I love the opportunity to work with and influence corporate executives. It's fun to demonstrate that humor can help in strategic decision-making. Other improvement programs in the workplace have value, but humor is a basic. It's not a Flavor of the Month.
It's no coincidence that when researchers canvas the qualities of successful business leaders, a sense of humor is almost always a major factor. It's a key ingredient in rising to the top. Good leaders know how to bring humor into play in times of stress. Arguably, individuals are "naturally selected" in the corporate world when they demonstrate they can take their work seriously and themselves lightly. Humor can collapse an organization chart if people have permission to laugh in the workplace and the humor is top down.
Laughter is also a critical survival skill for those who work in health care. In recent weeks you could literally see the tensions mounting in those doctors and nurses who have had to deal with the SARS outbreak in Toronto.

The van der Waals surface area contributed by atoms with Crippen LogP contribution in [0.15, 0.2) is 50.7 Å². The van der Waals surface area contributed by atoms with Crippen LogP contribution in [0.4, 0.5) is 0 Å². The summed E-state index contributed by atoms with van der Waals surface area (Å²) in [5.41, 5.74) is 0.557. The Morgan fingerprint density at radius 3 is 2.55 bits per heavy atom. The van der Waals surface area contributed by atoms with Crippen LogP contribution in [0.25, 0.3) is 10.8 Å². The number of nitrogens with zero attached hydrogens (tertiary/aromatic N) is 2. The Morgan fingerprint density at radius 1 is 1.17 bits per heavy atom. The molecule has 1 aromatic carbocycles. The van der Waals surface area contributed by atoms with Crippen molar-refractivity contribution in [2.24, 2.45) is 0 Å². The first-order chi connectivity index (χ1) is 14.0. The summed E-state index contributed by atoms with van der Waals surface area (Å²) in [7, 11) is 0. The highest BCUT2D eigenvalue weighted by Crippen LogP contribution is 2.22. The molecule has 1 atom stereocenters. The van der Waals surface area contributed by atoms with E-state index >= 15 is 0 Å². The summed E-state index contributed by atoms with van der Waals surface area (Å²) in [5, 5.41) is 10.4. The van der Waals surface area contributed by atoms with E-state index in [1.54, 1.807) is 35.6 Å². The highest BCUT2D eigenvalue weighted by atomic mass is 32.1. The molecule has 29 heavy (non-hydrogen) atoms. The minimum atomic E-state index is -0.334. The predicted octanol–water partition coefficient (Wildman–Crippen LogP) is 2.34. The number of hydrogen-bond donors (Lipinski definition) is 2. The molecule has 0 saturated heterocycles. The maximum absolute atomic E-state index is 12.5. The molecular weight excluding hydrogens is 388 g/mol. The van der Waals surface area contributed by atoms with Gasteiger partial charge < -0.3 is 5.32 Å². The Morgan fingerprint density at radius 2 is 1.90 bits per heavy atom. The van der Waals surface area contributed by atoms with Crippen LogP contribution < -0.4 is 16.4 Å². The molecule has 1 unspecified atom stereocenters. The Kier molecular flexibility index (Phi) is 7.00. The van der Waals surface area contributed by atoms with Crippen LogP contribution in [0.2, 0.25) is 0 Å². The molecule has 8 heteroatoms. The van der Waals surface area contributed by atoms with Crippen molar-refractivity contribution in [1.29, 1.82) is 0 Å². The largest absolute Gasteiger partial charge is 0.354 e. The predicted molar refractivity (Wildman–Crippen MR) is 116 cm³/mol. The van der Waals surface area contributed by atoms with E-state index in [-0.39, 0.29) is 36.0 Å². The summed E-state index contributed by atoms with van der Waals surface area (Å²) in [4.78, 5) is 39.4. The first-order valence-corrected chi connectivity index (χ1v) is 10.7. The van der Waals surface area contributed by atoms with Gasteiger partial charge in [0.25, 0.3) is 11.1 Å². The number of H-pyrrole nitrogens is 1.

The virus itself is no laughing matter. But the way medical staff coped with the challenge involved a form of survival humor.
A recent article in the Toronto Star provides a good example. The medical team at Mt. Sinai Hospital was described as "find(ing) levity where they could - in talking about the "SARSdale Diet", for example. The masks make it hard to eat, so some staff lost weight."
The staff also developed a Top 10 List of reasons why they liked wearing a mask. "Dark humor," said the article, "united a unique group of people and reminded them why they went into health care in the first place."